"Of course. Where do you eat lunch usually?"
"By…the large tree," he replied slowly, still in shock the girl had accepted his offer. "in front of Keyser Hall."
"Oh, I know which one you mean. I'd be happy to join you. But I must go now; can't be late to the first class. Ta-ta!"
He watched her walk down the hall to a door on the left, and watched as she opened the door. The lighting of the hall seemed to reflect off her golden hair, giving a heavenly glow to it. I wonder who she is, he thought. He was almost entranced by this girl, and he didn't even know her. He shook his head violently and broke his trance. You've got class to think about, he thought. He turned again to his classroom door and quietly opened it before slipping in like a ghost in the night.
He arrived at his home at about four in the afternoon, or so his pocket watch said. He opened the door and walked into the silent house. It was often silent, since Willie never came back from his job at Marinship until about 7:30 in the evening. It was a small house on a hill overlooking the neighborhood and a block or two from the church. It wasn't the best of homes, but it was still his home.
His family would not have afforded anything else, anyway. He came from a farming family about twenty miles north of the town. When the Great Crash of '29 came around, his father and mother were hit hard. They had no choice but to sell the farm after his mother died, and move down south where the jobs were. His father and brother got a job at the steel works, which managed to bring some money in before Pearl Harbor. His father left for the Marine Corps and Willie then took another job at Marinship, working as a welder for the Liberty Ships. No one was in the house but him. He was used to it now after one and a half years. His father was in the Pacific, Willie was at work most of the time, and his mother had been dead for seven years. It didn't matter to him now. The important thing was to get through these hard times as best as we can.
He went into the small kitchen and removed a Coke from the ice box. He then went to his work desk in the living room, took out his work and turned on the radio. Edward R. Murrow was reporting on the fighting near Stalingrad. The Russians were not doing well. They could only reinforce and supply their forces in Stalingrad by perilous crossings of the Volga River, under constant bombardment by German artillery and planes. Peter became increasingly worried about Tanya. What if she should get caught in the fight, he thought. She might be killed. I would never be able to bear that. He got up and was going to pack a suitcase to leave for Russia, but he immediately stopped himself.
I can't go! The school year's just started. This is more important!
Two sides of his head argued with each other.
Don't leave her there; she isn't safe.
Perhaps the Russians will fight back and she'll be alright.
What if they don't?
But what if they do?
She's my friend! I won't leave her to die!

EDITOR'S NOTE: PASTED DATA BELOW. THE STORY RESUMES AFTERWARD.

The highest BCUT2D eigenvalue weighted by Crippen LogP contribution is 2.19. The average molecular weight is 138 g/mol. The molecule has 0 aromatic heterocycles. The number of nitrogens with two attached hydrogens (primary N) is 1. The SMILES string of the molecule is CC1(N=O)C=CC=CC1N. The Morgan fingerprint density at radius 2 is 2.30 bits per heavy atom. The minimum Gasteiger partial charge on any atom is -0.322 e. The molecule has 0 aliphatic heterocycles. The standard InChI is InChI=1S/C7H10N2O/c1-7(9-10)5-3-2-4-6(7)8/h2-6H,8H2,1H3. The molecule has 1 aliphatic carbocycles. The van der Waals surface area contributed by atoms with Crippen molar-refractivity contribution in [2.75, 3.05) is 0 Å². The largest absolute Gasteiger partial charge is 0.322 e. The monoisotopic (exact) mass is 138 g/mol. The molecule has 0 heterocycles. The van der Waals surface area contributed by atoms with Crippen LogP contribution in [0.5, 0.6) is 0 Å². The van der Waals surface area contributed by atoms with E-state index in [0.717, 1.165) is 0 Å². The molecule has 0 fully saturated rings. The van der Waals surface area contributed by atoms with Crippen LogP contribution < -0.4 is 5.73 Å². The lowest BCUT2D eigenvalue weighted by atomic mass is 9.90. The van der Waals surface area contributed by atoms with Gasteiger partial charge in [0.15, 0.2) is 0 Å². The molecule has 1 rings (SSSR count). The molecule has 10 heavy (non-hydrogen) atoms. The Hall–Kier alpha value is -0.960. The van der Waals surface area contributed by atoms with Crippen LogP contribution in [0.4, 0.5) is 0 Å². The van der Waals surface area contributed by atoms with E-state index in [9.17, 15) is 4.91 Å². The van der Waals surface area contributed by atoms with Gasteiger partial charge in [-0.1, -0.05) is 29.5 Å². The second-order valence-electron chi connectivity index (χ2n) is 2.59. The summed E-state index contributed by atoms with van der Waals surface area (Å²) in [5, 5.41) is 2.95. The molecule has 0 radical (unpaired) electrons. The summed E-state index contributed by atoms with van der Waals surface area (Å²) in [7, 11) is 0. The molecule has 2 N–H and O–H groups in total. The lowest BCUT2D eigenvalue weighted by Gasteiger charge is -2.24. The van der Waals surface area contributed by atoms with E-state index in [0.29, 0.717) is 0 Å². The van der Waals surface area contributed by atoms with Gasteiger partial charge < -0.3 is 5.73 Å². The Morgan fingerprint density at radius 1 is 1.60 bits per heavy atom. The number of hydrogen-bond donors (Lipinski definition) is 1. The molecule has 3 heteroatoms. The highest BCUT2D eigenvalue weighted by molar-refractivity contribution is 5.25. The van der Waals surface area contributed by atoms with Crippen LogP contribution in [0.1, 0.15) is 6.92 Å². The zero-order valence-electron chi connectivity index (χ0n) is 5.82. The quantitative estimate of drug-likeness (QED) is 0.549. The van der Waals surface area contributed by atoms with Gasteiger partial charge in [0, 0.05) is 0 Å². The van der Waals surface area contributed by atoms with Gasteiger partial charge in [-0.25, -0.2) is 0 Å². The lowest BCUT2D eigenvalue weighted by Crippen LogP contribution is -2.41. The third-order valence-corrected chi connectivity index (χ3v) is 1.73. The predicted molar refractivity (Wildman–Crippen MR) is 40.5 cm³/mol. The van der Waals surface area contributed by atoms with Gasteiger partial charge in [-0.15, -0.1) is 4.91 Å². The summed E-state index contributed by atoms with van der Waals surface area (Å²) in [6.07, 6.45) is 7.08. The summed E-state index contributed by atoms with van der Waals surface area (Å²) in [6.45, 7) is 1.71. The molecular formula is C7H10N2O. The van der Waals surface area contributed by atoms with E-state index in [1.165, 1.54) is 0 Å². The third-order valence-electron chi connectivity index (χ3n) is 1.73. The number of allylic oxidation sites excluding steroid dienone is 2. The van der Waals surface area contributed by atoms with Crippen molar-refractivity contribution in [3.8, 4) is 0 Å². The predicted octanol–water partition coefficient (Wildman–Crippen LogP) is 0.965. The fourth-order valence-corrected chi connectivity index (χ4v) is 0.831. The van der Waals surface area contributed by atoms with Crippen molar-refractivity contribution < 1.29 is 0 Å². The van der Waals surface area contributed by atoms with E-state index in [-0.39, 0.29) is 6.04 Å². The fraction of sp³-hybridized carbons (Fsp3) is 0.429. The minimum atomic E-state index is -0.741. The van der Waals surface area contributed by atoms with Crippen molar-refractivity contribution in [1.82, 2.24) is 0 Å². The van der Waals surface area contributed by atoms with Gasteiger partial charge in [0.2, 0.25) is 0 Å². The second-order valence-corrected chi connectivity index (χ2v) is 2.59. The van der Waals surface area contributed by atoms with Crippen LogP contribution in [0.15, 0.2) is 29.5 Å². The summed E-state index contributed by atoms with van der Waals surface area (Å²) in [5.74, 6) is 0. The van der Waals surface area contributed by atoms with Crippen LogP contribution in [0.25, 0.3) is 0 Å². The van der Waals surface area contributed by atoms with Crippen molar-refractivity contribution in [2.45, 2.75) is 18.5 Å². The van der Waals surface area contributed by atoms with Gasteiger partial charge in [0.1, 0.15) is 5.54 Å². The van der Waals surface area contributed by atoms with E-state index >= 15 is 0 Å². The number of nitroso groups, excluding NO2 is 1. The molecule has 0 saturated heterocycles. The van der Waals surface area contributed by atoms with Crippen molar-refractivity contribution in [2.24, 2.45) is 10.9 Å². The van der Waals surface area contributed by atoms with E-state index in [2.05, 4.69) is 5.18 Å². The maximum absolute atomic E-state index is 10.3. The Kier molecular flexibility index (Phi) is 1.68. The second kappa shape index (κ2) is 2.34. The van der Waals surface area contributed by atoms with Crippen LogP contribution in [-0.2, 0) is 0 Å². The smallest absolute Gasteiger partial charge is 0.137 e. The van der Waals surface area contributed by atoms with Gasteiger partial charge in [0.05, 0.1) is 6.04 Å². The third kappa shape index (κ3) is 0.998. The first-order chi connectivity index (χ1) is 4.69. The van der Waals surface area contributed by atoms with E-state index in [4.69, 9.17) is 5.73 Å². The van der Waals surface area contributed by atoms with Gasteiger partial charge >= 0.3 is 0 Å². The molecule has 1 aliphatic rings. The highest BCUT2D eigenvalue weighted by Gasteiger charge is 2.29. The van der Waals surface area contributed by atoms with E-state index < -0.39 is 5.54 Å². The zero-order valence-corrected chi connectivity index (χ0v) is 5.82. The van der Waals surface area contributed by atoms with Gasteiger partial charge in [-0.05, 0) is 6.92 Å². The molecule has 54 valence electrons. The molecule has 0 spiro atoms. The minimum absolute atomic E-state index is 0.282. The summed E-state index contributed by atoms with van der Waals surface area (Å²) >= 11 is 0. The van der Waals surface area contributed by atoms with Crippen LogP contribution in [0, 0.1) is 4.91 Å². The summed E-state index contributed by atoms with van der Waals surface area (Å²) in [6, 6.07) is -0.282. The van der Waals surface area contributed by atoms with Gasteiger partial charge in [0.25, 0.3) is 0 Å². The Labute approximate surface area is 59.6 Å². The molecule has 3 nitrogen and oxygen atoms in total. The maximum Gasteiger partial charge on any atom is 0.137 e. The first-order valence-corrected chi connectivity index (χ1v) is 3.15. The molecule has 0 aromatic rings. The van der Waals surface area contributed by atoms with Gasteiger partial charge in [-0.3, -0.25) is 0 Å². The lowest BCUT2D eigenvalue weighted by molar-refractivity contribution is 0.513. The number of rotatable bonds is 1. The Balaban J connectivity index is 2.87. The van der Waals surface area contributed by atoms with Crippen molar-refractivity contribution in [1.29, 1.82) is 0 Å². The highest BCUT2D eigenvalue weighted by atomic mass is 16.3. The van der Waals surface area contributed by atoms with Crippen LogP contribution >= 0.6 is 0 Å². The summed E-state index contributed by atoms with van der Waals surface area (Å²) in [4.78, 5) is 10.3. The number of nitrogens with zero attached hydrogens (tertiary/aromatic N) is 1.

You don't know if she'll die. The Russians are hard fighters. They'll push the Germans back.
Doesn't sound like they'll be pushing anyone back the way the fight's going now!
On and on and on it went, never stopping. He didn't know what to do. He tried to take his mind off it by going back to his work. He could work all day, but it wouldn't resolve the question. Should he stay or should he leave and help Tanya and Vladimir? He continued working for two hours, still contemplating his options. He then tried to find a middle ground. When was a time he could go away? C'mon, think, he said to himself. Then it dawned on him: Christmas vacation. It was perfect. He could go on working and still come to help Tanya and Vladimir. In any case, he thought, from the radio reports this battle looked to be a long and bloody one. When Christmas break came around he would catch the next boat for Vladivostok. It was the only way.
The thought was now out of his head and he continued working until around seven, at which time he had finished everything. He stood up and went to take his bath and prepare for bed. He never stopped thinking about Tanya and what horrors she must be facing. Hang on, Tanya, he said to himself. I'll be there. Just hang in there.
Nightfall came and Peter was in his little bedroom. There was only one window in the whole room and there was nothing but a bed stand and his cot. They couldn't afford anything else. He didn't care. Even if he was poor, he never gave a rap, never complained, but only worked harder to try and improve himself. He lay on his bed thinking about all the terrors Tanya must be facing. Please, God, spare her, he prayed to himself. Have pity on her, Lord, and spare her. Hold on, Tanya. Just hold on. Just hold on. Just hold on.
He continued repeating those three words until at last he fell asleep, was dreaming about Tanya. He saw her amidst the ruins of the city, standing near the docks. Tanya ran to him and embraced him tightly, crying softly into his shoulders. Tanya lifted her head and whispered in Peter's ear,
"I'll hold on. I promise I will. I'll hold on for as long as it takes."